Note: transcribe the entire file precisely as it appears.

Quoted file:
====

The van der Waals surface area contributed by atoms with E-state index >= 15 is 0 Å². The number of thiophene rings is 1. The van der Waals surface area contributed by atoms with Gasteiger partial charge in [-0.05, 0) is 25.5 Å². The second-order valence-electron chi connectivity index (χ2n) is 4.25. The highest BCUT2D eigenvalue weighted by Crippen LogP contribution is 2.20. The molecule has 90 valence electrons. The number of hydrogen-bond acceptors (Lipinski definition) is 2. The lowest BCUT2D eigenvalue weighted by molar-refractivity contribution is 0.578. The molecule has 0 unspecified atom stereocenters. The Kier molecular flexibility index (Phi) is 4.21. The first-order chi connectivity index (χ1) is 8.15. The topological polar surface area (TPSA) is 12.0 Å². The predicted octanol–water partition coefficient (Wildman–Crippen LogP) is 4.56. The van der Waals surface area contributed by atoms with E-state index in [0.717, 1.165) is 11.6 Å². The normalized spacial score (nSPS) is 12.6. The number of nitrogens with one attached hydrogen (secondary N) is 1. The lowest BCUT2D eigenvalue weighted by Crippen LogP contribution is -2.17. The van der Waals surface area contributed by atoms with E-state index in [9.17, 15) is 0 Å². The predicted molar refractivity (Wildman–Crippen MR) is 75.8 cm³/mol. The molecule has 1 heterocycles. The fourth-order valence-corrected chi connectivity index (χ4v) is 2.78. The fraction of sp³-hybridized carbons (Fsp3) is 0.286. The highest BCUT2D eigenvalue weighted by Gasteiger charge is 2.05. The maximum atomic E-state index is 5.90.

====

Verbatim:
The van der Waals surface area contributed by atoms with E-state index >= 15 is 0 Å². The number of thiophene rings is 1. The van der Waals surface area contributed by atoms with Gasteiger partial charge in [-0.05, 0) is 25.5 Å². The second-order valence-electron chi connectivity index (χ2n) is 4.25. The highest BCUT2D eigenvalue weighted by Crippen LogP contribution is 2.20. The molecule has 90 valence electrons. The number of hydrogen-bond acceptors (Lipinski definition) is 2. The lowest BCUT2D eigenvalue weighted by molar-refractivity contribution is 0.578. The molecule has 0 unspecified atom stereocenters. The Kier molecular flexibility index (Phi) is 4.21. The first-order chi connectivity index (χ1) is 8.15. The topological polar surface area (TPSA) is 12.0 Å². The predicted octanol–water partition coefficient (Wildman–Crippen LogP) is 4.56. The van der Waals surface area contributed by atoms with E-state index in [0.717, 1.165) is 11.6 Å². The normalized spacial score (nSPS) is 12.6. The number of nitrogens with one attached hydrogen (secondary N) is 1. The lowest BCUT2D eigenvalue weighted by Crippen LogP contribution is -2.17. The van der Waals surface area contributed by atoms with E-state index in [9.17, 15) is 0 Å². The predicted molar refractivity (Wildman–Crippen MR) is 75.8 cm³/mol. The molecule has 1 heterocycles. The fourth-order valence-corrected chi connectivity index (χ4v) is 2.78. The fraction of sp³-hybridized carbons (Fsp3) is 0.286. The highest BCUT2D eigenvalue weighted by Gasteiger charge is 2.05. The maximum atomic E-state index is 5.90.